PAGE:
More often, though, the difficulties that lead to a business closing are internally generated, from unwise decision-making to poor hiring, or lack of cash to products or services that people don't want.
In many cases, these business-killing problems can be traced back to one common mistake: the founder's desire to control everything.
In the dozens of interviews I conducted for my book, everyone from executive coaches to entrepreneurs' spouses mentioned this as a primary ingredient for failure.
Wanting to maintain control of your business may sound like a minor transgression. After all, the business is your baby, built off of your sweat, tears, and financial investment. It seems only reasonable that you should be able to call the shots.
But this assumes that you know everything there is to know about running your business--at every stage. It assumes you have the capacity and capability to do every job. And it assumes you're always right.
Let's face it: those assumptions require some pretty gigantic leaps of faith.
The consequences of stubbornly holding onto every part of the business are also wide-ranging, including but not limited to personal burnout, low employee morale, and recurring mistakes. The harm extends far beyond the entrepreneur to his or her family, colleagues, and the performance of the business itself.
So I'll just give up some control, you say.
For many founders, that's far easier said than done. Letting go of your business requires a healthy dose of humility, courage, and trust in others.
If you want to relinquish some control so you and your venture have the best chance of success, start with these steps:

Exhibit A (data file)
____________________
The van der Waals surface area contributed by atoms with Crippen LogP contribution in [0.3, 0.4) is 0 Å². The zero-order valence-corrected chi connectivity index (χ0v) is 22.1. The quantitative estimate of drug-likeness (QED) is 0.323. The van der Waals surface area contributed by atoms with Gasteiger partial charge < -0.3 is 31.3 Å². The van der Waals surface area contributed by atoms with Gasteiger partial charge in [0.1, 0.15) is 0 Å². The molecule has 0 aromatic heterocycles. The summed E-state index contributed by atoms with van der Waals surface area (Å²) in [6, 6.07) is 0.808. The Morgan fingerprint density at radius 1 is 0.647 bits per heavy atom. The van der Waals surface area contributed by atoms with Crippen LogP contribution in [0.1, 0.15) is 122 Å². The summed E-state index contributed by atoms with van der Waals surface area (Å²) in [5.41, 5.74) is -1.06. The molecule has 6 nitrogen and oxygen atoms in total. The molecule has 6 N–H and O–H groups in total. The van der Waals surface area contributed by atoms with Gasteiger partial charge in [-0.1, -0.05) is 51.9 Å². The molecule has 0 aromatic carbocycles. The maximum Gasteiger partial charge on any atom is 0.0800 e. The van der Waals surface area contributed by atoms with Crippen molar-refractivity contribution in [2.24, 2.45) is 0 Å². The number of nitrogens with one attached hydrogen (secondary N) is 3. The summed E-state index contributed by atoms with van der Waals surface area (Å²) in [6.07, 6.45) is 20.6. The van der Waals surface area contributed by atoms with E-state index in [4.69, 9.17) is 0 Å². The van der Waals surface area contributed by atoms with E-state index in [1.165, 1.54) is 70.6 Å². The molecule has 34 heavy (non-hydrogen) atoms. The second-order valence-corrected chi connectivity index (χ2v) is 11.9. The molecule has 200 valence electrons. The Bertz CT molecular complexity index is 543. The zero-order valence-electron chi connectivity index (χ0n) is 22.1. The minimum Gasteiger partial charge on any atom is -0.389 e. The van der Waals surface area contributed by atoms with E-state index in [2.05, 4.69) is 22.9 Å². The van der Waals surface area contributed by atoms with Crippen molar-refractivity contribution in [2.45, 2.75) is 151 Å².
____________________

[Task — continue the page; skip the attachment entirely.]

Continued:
1. Set your ego aside.
Relying on others doesn't make you less knowledgeable or less capable. In fact, the most successful leaders build strong teams and utilize them well. Holding on to control isn't going to prove anything to anyone; strategically letting go, in contrast, demonstrates confidence and wisdom.
2. Ask for help and feedback.
Not only is it humanly impossible to know everything about running a business, but the closer you are to something, the less clear your thinking will be. If you have business partners or co-workers, bring them into decision-making processes and regularly ask for their input. You could also ask your significant other or a mentor, friend, or coach for their advice. Then make use of their advice.
3. Stop micromanaging and start empowering those around you.
Micromanaging the work of others makes them less efficient, stunts their professional growth, and communicates that you don't believe they are capable of doing their jobs. If you want a proficient team, let them have ownership over their areas of responsibility, even if you don't always agree with what they do or how they do it. This creates great growth opportunities for you and for them.
4. Practice delegating as much as possible.
If you try to do everything, something is bound to slip through the cracks. Hand off tasks to others when you either don't have the skills or the time to do them well. Focus your energy where you can make the most impact on the business--and let your colleagues do the same.
5. Completely unplug at least once a week.
Taking a break from work is important for your health, but it also helps you recognize that the business--and life in general--does continue on without you. Pick at least one day or half-day a week in which you won't check emails or answer phone calls.
Truly releasing control will likely require disciplined practice over a period of time. But the potential benefits--including better work-life balance, professional development, company growth, and new business opportunities--are totally worth it.